An Educational Tour of Nuclear Data

What are nuclear data?

The field of nuclear data includes the study of the structure of atomic nuclei and the analysis of interactions between nuclear radiation and matter. It is practical, because the results of much of the research are tables of nuclear data that can be used in a variety of applications, and it is scientific, because the work depends greatly on experimental observations and theoretical analysis.

Where are nuclear data used?

Nuclear data impact our lives in a number of ways, including the design and operation of nuclear power plants, national defense (nuclear weapons and naval vessels), medical isotopes and radiotherapy, space travel, criticality safety, future energy options, industrial applications, scientific research, and the environment.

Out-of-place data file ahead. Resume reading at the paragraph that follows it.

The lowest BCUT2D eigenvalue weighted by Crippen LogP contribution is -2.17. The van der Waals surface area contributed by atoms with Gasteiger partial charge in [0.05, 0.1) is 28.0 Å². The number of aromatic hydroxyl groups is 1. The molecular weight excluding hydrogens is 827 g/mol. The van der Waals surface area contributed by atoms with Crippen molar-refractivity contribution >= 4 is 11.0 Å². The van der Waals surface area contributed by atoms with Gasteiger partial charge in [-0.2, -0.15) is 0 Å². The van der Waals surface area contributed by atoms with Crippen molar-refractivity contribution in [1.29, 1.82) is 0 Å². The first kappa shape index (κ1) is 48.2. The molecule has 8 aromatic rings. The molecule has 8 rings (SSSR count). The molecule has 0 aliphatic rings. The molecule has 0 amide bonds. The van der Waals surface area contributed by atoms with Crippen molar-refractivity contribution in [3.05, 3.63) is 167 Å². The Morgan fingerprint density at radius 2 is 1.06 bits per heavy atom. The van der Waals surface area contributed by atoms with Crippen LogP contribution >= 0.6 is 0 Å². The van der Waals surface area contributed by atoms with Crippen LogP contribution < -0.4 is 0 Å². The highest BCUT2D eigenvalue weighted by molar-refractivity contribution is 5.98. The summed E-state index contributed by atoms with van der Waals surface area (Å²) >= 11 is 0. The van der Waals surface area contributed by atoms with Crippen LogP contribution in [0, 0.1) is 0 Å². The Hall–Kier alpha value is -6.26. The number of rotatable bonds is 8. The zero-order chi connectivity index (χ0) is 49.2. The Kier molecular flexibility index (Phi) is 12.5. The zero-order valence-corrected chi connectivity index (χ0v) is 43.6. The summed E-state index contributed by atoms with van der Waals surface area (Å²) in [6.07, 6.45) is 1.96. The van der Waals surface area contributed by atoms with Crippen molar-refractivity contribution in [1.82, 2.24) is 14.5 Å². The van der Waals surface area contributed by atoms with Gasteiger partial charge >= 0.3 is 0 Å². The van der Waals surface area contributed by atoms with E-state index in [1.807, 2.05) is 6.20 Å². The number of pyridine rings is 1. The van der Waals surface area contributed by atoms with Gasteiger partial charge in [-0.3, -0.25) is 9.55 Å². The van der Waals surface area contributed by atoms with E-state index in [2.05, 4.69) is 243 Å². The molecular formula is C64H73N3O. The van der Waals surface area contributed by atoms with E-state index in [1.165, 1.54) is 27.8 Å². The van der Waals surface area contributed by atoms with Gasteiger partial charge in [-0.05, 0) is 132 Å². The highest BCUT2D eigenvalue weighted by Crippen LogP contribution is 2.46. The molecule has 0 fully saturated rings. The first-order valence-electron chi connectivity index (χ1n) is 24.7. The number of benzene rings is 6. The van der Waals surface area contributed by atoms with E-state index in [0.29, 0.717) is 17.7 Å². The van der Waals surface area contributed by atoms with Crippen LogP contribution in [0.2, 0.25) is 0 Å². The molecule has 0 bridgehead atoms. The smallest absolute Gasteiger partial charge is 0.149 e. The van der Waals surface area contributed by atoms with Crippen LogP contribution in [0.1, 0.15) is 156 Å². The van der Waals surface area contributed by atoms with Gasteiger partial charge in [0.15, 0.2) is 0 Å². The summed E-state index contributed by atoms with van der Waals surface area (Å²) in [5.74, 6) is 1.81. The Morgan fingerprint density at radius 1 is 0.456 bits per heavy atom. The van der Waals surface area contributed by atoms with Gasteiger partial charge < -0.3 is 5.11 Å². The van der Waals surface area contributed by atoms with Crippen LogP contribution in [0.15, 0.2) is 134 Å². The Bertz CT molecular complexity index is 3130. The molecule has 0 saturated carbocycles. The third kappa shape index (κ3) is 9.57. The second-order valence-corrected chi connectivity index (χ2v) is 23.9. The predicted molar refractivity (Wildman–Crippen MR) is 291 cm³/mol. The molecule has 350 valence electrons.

Who does nuclear data?

The nuclear data community ranges from nuclear physicists and chemists who perform the basic experiments and develop the theoretical models to explain them, through the analysts who evaluate and systematize the data base, to the scientists and engineers who prepare the data libraries and develop the computer programs used for nuclear applications. These people work at a variety of national laboratories, research institutes, universities, and industries. They are coordinated into a number of different networks, including the Cross Section Evaluation Working Group (CSEWG) for cross sections, the USNDN for structure work, and the USNRDN for reaction work. All this work is part of the U.S. Nuclear Data Program sponsored by the Office of Science of the Department of Energy. An important part of the nuclear-data system is an international network of data centers.

Tutorial Articles at Various Levels of Difficulty
5 May 1998

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